What if Local Food Ain't All That?

lamb1Super-good post the other day from Zachary Cohen on his Farm to Table blog entitled What all of us in the food movement sometimes think. It's especially pertinent to me right now because more than 30 people will be at tonight's Simple, Good, and Tasty dinner at The Craftsman in Minneapolis. So now that I've told everyone how great local food is, how compelling the chef is, and how good it will feel to eat a meal that hasn't been flown in, the questions remains: what if local food ain't all that? Here's an excerpt from the Farm to Table blog:

Many people appear to be skeptical about local, sustainable foods because they believe–for whatever reason–that these foods won’t be nearly as tasty as commercially-produced foods they are used to.

For those of us on the front lines trying to increase awareness and availability of real food, this is just one more barrier in our pathway. Others, of course, are  the cost issue, the availability issue and the elitist issue to name a few. But, of all of these, the taste issue is perhaps the most important. No matter how hard we work to open farmers markets, get urbanites visiting local farms, to acclimatize people to spending more of their disposable income on food and to support restaurants who embrace local, seasonal foods, if, at the end of the day, the food doesn’t taste good, we are ultimately doomed to failure.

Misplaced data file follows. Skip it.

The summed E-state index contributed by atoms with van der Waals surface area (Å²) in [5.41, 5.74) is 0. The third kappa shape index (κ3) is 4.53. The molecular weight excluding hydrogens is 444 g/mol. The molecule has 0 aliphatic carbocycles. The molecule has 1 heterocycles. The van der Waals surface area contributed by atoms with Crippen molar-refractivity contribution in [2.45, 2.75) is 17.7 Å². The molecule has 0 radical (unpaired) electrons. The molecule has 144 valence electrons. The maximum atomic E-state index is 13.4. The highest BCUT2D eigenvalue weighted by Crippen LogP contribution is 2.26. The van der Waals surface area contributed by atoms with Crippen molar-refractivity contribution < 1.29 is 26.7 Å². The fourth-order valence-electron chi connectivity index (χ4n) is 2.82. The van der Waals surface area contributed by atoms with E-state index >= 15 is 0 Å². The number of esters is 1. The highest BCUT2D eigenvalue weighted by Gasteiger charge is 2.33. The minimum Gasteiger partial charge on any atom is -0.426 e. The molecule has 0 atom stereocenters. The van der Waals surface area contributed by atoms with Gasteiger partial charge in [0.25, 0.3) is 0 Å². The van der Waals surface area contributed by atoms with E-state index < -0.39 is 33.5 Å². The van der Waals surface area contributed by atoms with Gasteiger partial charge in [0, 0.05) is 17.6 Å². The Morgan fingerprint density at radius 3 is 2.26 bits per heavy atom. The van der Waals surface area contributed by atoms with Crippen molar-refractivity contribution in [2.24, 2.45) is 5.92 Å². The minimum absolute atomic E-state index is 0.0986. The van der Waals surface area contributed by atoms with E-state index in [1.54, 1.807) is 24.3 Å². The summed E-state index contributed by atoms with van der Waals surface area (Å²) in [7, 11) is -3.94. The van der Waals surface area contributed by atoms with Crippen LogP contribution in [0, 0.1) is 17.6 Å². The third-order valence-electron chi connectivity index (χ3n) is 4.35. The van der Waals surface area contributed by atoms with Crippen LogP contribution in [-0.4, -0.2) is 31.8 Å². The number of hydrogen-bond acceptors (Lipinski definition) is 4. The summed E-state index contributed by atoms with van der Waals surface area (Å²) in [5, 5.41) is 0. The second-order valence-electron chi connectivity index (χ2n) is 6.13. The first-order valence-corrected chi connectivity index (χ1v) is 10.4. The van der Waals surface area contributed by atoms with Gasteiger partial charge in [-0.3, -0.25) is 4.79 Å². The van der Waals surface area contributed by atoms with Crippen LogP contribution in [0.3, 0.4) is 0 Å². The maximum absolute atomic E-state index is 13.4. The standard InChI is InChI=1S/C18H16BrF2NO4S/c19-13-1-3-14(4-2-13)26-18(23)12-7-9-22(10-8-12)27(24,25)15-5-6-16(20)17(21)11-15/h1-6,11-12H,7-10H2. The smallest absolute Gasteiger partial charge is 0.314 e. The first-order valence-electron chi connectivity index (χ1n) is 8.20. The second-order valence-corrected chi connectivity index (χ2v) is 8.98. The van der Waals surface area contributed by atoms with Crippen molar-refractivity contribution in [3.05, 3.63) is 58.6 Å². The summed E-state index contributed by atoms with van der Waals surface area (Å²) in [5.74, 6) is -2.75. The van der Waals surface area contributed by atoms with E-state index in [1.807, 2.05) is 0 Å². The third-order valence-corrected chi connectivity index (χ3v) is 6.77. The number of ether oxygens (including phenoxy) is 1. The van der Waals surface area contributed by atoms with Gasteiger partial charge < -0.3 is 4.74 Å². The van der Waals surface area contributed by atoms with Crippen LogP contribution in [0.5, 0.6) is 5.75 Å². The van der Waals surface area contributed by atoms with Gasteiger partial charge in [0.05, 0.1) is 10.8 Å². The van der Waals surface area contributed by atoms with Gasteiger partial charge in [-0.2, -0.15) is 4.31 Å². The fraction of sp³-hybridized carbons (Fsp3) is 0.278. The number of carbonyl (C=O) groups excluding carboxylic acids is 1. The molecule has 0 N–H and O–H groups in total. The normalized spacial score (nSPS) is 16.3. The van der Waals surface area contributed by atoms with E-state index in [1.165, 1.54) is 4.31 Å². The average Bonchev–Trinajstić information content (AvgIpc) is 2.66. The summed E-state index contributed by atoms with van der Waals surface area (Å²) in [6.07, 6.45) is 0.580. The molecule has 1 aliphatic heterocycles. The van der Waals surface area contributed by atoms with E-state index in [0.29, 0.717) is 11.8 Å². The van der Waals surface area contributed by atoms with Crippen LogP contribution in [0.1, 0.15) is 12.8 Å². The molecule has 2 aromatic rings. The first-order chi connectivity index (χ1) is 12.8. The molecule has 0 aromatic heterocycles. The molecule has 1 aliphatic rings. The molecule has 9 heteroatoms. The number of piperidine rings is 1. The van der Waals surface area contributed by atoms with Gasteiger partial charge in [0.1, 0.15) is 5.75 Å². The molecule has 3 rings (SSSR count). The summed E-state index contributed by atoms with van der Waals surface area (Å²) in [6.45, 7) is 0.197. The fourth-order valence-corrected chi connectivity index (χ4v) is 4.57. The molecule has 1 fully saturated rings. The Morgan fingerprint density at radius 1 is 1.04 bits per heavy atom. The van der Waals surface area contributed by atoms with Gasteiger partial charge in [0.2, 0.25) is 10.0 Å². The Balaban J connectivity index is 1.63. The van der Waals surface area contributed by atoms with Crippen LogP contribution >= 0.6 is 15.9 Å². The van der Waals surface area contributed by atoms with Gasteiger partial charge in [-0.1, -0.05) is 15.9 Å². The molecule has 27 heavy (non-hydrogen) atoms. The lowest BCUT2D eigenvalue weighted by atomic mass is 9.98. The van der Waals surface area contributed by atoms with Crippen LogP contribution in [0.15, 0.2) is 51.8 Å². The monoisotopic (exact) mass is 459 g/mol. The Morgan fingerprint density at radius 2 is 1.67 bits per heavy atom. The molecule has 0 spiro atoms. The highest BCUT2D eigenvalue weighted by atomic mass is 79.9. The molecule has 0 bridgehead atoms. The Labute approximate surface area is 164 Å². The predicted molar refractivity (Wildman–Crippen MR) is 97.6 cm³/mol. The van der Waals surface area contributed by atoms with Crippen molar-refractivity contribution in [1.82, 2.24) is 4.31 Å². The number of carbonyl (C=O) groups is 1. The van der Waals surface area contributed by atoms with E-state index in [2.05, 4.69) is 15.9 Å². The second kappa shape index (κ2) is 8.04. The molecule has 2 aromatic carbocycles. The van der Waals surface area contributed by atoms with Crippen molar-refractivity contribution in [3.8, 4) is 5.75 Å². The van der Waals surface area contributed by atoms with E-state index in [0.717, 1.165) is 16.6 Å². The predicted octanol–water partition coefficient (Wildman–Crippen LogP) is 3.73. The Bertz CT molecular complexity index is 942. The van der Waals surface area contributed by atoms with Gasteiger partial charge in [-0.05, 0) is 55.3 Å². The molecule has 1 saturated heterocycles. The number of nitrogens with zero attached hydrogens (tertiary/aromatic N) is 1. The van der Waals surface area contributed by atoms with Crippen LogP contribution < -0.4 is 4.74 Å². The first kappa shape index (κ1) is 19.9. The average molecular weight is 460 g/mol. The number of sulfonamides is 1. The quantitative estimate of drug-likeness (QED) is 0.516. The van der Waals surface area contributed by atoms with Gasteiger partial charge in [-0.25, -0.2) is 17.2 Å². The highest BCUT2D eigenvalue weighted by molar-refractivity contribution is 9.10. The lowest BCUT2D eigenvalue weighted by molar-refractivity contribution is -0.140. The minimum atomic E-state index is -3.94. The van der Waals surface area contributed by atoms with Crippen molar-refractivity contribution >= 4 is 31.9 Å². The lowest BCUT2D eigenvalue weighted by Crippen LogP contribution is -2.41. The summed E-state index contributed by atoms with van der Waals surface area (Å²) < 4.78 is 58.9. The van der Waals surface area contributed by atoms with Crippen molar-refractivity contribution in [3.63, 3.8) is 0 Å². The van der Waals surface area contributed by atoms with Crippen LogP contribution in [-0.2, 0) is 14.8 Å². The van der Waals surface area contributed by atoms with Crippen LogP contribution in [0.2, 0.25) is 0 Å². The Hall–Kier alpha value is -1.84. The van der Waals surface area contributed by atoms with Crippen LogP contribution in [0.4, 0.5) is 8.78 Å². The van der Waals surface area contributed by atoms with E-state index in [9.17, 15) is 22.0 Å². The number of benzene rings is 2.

I agree completely, and the way that we've been trained to think about food doesn't help the cause. For many eaters, the food experience is all about consistency and predictability. (If it wasn't, how could TGIFriday's, Applebees, Pizza Hut, and a million others survive?) For others, the uniqueness of each tomato is part of its beauty, and part of the joy of eating. "Sure, some are less tasty than others," we say, "just as it should be! Hallelujah!" Confession: I've been foodthinking about tomorrow night's food for several days now - the lamb, the corn, and the milk that will be turned into salted caramel ice cream. It's almost on its way. In other words, I've been enjoying tonight's dinner for days already. But what if it ain't all that?

I'm not too worried, frankly. I've eaten at The Craftsman several times, and each experience has been terrific. The food's consistently great, and the atmosphere is too. I might even taste the local-ness of a few fresh foods. Best of all, I'll be eating with friends. Along those lines, I found a great quote by Laurie Colwin of "Home Cooking":

“One of the delights of life is eating with friends, second to that is talking about eating. And, for an unsurpassed double whammy, there is talking about eating while you are eating with friends.”

I cannot wait to see you tonight, friends.